Albeit not possible in all roles, if businesses can accommodate flexible hours, a hybrid working model or fully-remote work options, be sure to clearly call this out in job adverts in order to appeal to as wide a candidate pool as possible.
Avoid buzzwords and cliche phrases
Jobseekers are increasingly searching for companies that will be a good cultural fit for them. Communicating culture in a job advert can be tricky and whilst there are many ‘must do’s’, there are also a number of tactics for businesses to avoid in order to ensure they’re not driving applicants away without knowing it.
Some of the most overused words used in adverts that should be avoided include:
– ‘Energetic’ or ‘Exciting’: This type of language can inadvertently insinuate that businesses are only wanting younger workers, which can in turn put off more experienced applicants or older workers. This language also aligns more with extrovert personalities, which can be a red flag for introverted workers that might possess the exact skills a business needs.
– ‘Motivated’ or ‘Hard working’: These can be perceived by jobseekers as a business expecting them to willingly put in extra hours to get work done, no matter the cost.
Rather than buzzwords, job descriptions are best received when they are as clear and concise as possible. Therefore focus on the day-to-day tasks that the successful individual/s will be expected to carry out, as well as both their individual responsibilities and the expectations of them as a team member.
Within this, be sure to differentiate ‘must haves’ and ‘nice to haves’ to again appeal to a wide pool of individuals. A frequently quoted statistic that reinforces the importance of well structured job descriptions is that: men will apply for a job when they meet only 60% of the qualifications, but women apply only if they meet 100% of them***.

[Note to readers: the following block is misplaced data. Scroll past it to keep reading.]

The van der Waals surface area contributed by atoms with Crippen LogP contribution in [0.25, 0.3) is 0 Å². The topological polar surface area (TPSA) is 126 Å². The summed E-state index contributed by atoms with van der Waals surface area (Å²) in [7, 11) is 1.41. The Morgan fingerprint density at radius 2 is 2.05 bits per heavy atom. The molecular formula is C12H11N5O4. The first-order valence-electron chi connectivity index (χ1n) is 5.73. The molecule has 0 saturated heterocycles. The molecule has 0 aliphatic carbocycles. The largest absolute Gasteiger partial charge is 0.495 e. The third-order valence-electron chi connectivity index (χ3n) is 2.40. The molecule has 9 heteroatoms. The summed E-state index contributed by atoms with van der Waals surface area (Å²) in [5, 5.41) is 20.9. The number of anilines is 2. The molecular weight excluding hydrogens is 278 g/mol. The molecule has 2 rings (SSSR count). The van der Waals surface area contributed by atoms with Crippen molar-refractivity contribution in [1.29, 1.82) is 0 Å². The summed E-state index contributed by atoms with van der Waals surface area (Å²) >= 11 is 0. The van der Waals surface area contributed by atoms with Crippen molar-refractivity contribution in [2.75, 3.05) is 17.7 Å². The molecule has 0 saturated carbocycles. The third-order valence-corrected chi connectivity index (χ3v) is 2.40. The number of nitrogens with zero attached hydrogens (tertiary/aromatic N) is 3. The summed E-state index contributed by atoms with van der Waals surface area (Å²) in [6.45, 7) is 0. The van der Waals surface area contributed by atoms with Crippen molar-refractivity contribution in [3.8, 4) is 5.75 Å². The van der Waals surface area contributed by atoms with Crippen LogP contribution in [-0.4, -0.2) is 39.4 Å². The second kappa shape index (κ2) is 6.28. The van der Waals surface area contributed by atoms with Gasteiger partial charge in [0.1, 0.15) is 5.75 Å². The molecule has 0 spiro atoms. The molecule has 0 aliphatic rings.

Set your company culture apart from the crowd – and sell it
It can be easy to overlook the importance of selling a business’ employee value proposition (EVP) whilst bulking out job descriptions. But missing the bullseye here can create a big mismatch between expectations and reality through the hiring process. In fact, according to a study by Leadership IQ only 20% of companies have clearly defined the attitudes and characteristics separating their culture from competing organisations.
Businesses can overcome this by focusing on how it is perceived from within to identify what unique qualities, values and benefits ring the truest across its workforce. Take time to detail the approach and offerings a business has when it comes to elements such as employee wellbeing, diversity and inclusion, mental health, on-the-job learning and development, and so on. When packaged together, this can form a business’ own effective USP to help reach potential applicants.
*Survey conducted online among 1,500 registered jobseekers on reed.co.uk in December 2020.
**Survey conducted among jobseekers on reed.co.uk between 21st November – 7th December 2020